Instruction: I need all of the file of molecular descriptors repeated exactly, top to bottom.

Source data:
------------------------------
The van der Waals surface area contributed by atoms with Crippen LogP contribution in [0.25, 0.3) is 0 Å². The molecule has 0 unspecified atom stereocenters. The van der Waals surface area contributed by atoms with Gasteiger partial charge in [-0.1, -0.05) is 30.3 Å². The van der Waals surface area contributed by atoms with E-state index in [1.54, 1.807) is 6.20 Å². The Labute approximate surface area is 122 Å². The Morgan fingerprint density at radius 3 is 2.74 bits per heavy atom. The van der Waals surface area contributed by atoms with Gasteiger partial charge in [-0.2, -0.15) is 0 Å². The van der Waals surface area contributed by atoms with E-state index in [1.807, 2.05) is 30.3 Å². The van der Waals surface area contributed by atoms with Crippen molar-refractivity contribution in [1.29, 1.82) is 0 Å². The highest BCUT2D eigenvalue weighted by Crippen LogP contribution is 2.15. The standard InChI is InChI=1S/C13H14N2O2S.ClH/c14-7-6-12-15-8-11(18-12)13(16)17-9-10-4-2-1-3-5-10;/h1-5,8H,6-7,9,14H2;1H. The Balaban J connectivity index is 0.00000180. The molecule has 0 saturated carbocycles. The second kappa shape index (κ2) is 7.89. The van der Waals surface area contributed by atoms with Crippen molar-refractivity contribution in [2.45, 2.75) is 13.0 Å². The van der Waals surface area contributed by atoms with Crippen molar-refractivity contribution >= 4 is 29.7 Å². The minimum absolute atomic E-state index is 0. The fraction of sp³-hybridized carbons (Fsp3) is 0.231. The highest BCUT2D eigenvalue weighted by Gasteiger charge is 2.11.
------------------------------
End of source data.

The van der Waals surface area contributed by atoms with Crippen LogP contribution in [0.25, 0.3) is 0 Å². The molecule has 0 unspecified atom stereocenters. The van der Waals surface area contributed by atoms with Gasteiger partial charge in [-0.1, -0.05) is 30.3 Å². The van der Waals surface area contributed by atoms with E-state index in [1.54, 1.807) is 6.20 Å². The Labute approximate surface area is 122 Å². The Morgan fingerprint density at radius 3 is 2.74 bits per heavy atom. The van der Waals surface area contributed by atoms with Gasteiger partial charge in [-0.2, -0.15) is 0 Å². The van der Waals surface area contributed by atoms with E-state index in [1.807, 2.05) is 30.3 Å². The van der Waals surface area contributed by atoms with Crippen molar-refractivity contribution in [1.29, 1.82) is 0 Å². The highest BCUT2D eigenvalue weighted by Crippen LogP contribution is 2.15. The standard InChI is InChI=1S/C13H14N2O2S.ClH/c14-7-6-12-15-8-11(18-12)13(16)17-9-10-4-2-1-3-5-10;/h1-5,8H,6-7,9,14H2;1H. The Balaban J connectivity index is 0.00000180. The molecule has 0 saturated carbocycles. The second kappa shape index (κ2) is 7.89. The van der Waals surface area contributed by atoms with Crippen molar-refractivity contribution in [2.45, 2.75) is 13.0 Å². The van der Waals surface area contributed by atoms with Crippen molar-refractivity contribution >= 4 is 29.7 Å². The minimum absolute atomic E-state index is 0. The fraction of sp³-hybridized carbons (Fsp3) is 0.231. The highest BCUT2D eigenvalue weighted by Gasteiger charge is 2.11.